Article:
Enter HTTP/2 - the next generation protocol based on a Google project called SPDY to provide higher levels of performance to web applications.
As of March 2018, almost 25% of the top 10 million websites support it - so it is becoming increasingly common. Along with adoption comes the need to be able to validate an application's performance and reliability built upon the technology.
HTTP/2 contains a number of improvements over HTTP 1.x - namely:
Data compression of HTTP headers
HTTP/2 Server Push capability
Fixing some known issues with HTTP 1.x
Multiplexing multiple requests over a single TCP connection
In this guide - we'll be using JMeter to generate HTTP/2 requests against an HTTP/2 enabled target application. We'll also be using the HTTP/2 Sampler which doesn't come included with the default JMeter installation and we'll have to add it in.
First of all it helps substantially to have the JMeter plugins manager installed (full instructions available here: https://jmeter-plugins.org/wiki/PluginsManager/) - this will allow JMeter to successfully install any available add-in as well as any dependencies that are required.
Simply search for the HTTP/2 plugin, select 'HTTP/2 Sampler' from the list and click on the Apply Changes and Restart JMeter. We'll cover how to do this through Flood further into this guide.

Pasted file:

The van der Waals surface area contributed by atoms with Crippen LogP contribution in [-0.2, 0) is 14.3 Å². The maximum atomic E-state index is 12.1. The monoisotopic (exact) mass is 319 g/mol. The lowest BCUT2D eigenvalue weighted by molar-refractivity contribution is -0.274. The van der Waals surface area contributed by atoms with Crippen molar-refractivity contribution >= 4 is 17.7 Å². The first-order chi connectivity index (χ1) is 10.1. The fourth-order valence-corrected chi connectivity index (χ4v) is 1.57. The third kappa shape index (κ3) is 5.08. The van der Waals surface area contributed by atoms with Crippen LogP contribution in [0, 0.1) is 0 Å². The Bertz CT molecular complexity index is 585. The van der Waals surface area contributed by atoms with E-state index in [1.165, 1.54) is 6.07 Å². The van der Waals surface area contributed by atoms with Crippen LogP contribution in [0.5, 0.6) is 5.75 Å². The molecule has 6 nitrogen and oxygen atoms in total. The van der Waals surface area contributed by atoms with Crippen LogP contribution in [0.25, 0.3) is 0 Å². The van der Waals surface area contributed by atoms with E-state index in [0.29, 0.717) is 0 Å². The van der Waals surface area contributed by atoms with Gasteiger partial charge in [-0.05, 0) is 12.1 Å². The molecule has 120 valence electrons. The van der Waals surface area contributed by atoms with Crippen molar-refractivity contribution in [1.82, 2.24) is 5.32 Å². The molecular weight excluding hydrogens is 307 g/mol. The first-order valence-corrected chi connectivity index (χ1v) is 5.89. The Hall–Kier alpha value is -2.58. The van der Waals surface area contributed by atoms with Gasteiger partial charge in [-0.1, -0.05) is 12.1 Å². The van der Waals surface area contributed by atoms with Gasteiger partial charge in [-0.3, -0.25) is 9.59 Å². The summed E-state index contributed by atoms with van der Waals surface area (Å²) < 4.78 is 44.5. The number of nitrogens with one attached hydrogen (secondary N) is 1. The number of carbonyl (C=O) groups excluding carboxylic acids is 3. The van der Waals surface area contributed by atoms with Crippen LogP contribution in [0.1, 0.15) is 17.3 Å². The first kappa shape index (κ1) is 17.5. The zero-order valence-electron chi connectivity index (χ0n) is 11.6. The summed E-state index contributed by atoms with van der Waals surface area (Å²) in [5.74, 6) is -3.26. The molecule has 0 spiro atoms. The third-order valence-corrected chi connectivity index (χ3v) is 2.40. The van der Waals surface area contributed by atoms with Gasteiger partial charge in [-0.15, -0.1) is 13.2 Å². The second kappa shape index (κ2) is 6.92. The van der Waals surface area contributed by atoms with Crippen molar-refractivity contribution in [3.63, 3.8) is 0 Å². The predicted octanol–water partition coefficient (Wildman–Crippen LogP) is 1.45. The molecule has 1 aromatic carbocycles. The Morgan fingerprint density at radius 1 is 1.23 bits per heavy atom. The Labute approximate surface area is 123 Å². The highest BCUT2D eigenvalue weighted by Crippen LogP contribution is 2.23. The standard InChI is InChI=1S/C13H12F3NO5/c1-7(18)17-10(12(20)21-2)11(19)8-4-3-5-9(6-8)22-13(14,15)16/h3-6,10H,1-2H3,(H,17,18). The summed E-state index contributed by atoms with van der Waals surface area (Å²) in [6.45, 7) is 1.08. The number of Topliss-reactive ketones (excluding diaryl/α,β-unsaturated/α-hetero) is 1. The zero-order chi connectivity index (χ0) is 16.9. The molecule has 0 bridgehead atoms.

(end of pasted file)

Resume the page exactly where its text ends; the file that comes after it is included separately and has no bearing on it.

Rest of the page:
You will now have the HTTP/2 Sampler available to be included in your script.
In order to properly test HTTP/2 endpoints - the JMeter test plan must contain updated plugins specifically for the HTTP/2 protocol. These add-ins include modified versions of the default HTTP 1.x plugins - which are:
1. HTTP2 Request Defaults 2. HTTP2 Request 3. Simple Data Writer HTTP2 4. View Results Tree HTTP2
These need to be used in place of their default HTTP counterparts when testing HTTP/2 target sites.
Here's an example of a simple test plan which essentially runs a single thread group with a single asynchronous HTTP/2 request:
Running HTTP/2 tests through Flood will require the upload of these same libraries that were installed on your JMeter local instance via the plugins manager. Since the HTTP/2 plugins use an implementation of Jetty - there are a number of Jetty libraries that JMeter needs to run successfully and they need to be uploaded to Flood alongside the actual script.
A fully functional zip file containing all necessary jar libraries to run HTTP/2 tests through Flood for JMeter 3.3 has the following directory structure:
A copy of the zip file is available for download: here <link to zip file>
As mentioned previously - you will need to upload the zip file along with your script file as follows:
In our example HTTP/2 script we have both HTTP1 & HTTP 2 requests for the same pages & resources. This is intended to see the performance difference between the two versions of protocols in terms of response times.